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How to use Personalized Spatial Audio for Apple AirPods

Apple’s Spatial Audio performs a neat trick with the right devices, like AirPods: It can adjust audio as you move around your device, giving it a more environmental feeling by using Dolby Atmos audio data. It gives your sound a more cinematic feeling, like it’s emanating from the device itself rather than your headphones. Along with iOS 16 and related updates like iPadOS 16.1, Apple made some important changes to this tech.




10 minutes

What You Need

  • Compatible AirPods or Beats Fit Pro

  • iPhone with iOS 16 or iPad with iPadOS 16.1

  • Alternative: Apple Watch with watchOS 9, Apple TV with tvOS 16, or a Mac with an Apple Silicon chip and macOS Ventura

Normal Spatial Audio tracks your head movements, but it can only do so much. For a much more accurate version of the technology, you need to program Personalized Spatial Audio on your device. Fortunately, Apple makes this quite easy as long as you have all the right hardware. Here’s exactly what you need to do to upgrade your Spatial Audio experience.

Person listening to spatial audio using Apple AirPods Max headphones.

How to enable Personalized Spatial Audio

Step 1: Make sure you have the right devices and updates. This is going to be the hardest part for many people because there are a number of requirements based on what device you tend to listen to movies or music with.

First, you’ll need a newer version of AirPods. The first- or second-generation AirPods Pro will work, as will the AirPods Max and the AirPods 3rd-gen, but nothing earlier. The Beats Fit Pro also has the necessary technology to support this upgrade.

Then, you’ll need a device to play your audio from. That has to be either an iPhone or iPod Touch that supports iOS 16 or an iPad with iPadOS 16.1 (which is set to arrive in October 2022). You could also use an Apple Watch with watchOS 9, an Apple TV with tvOS 16, or an M1/M2 Mac with macOS Ventura.

Finally, you’ll need an app that supports the capability like Apple Music and audio files that include Dolby Atmos, usually signified by the Atmos logo next to a song or title. With all that set up, the next steps shouldn’t be much of a problem.

Step 2: On your Apple device (it’s very highly recommended to use an iPhone unless you have a patient partner who can hold your iPad), head to Settings. Go to Bluetooth to manage your linked AirPods or similar device. Make sure they are connected. If they aren’t connected, popping open your charging case nearby typically forces a connection.

Personalize Spatial Audio Steps.

Step 3: Select the blue “i” next to your earbuds to open up their settings menu.

Step 4: Under the Spatial Audio section, select Personalized Spatial Audio. In the next screen, select Personalize Spatial Audio…

Step 5: For this next part, it’s a good idea to be alone and have some space, next to a simple environment like a wall with good lighting. Select Continue to get started. Then, select Start front view capture.

This will turn on the camera and facial recognition, the same tech used to create your Face ID profile and the updates that we saw during COVID-19. Once the app recognizes your face, move your head in circles so your iPhone can get a look at it from all angles and get a good idea of what’s needed.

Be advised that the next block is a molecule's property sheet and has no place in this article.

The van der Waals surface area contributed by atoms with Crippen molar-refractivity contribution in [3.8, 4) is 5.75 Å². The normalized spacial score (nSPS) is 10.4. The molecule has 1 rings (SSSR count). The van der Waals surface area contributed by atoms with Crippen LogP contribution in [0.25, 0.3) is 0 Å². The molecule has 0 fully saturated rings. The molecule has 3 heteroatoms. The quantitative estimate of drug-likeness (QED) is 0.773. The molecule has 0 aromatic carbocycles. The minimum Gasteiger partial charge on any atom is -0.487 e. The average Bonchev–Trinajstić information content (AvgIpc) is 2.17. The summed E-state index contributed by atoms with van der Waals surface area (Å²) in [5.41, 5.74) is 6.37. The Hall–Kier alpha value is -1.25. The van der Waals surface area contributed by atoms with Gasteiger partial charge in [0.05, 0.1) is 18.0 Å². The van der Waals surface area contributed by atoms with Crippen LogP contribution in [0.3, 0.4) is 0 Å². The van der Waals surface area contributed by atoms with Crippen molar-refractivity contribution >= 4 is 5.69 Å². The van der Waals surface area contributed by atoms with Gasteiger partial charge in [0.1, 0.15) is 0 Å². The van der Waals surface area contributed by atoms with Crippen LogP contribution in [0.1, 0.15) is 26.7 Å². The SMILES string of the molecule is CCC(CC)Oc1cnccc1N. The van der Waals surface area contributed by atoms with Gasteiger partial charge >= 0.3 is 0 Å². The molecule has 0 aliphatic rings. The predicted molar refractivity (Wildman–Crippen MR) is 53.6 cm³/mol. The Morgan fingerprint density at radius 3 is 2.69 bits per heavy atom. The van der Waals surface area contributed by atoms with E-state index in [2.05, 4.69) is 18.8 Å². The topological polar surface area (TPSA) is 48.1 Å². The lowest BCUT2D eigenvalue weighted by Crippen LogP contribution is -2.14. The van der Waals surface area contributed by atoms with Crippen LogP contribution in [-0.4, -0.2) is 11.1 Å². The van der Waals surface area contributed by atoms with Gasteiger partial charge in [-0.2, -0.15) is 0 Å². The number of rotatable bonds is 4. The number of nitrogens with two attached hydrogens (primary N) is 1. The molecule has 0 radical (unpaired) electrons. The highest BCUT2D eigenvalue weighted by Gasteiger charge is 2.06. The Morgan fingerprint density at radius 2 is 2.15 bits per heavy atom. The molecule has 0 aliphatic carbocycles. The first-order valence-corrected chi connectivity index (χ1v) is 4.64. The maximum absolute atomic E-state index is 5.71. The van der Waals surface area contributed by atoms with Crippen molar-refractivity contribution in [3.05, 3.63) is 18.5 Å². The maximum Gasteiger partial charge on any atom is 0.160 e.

Personalize Spatial Audio Steps for ears.

Step 6: The next part is a little trickier. Select Continue, and you’ll be prompted to start ear analysis, beginning with your right ear. This is going to be more difficult for those with long or shaggy hair, so make sure your hair is tied or brushed aside to get a good angle and remove anything that may obstruct the view (don’t wear your AirPods during this step, for example).

Hold your iPhone 10 to 20 inches away from your right ear, roughly level to it. When the iPhone identifies an ear, it will make a small pinging noise. This can take several tries, as ear-recognition technology doesn’t seem quite as intuitive as Face ID. Once your ear is recognized, move your iPhone about 45 degrees right while slowly moving your head to the left. The idea here is to create a scan of the shape of your ear that Apple can use for personalization data. If it doesn’t work at first, just keep rotating your iPhone and head until you hear the confirmation noise.

Step 7: Repeat the step with your left ear as prompted. All the same instructions apply. Again, don’t worry if you have to try a couple of times to get the positioning right.

Step 8: Your profile should now be complete and saved. You can visit your Bluetooth settings and disable your personalized version of Spatial Audio any time that you want.

Step 9: If you feel a little nervous about Apple getting such a good look at your head and ears, it may not be as bad as you think. Apple designed this technology to keep profile data on your phone, and the actual images aren’t saved. The data will sync to your other Apple devices via iCloud with end-to-end encryption, so you don’t need to do the steps over again.

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Tyler Lacoma
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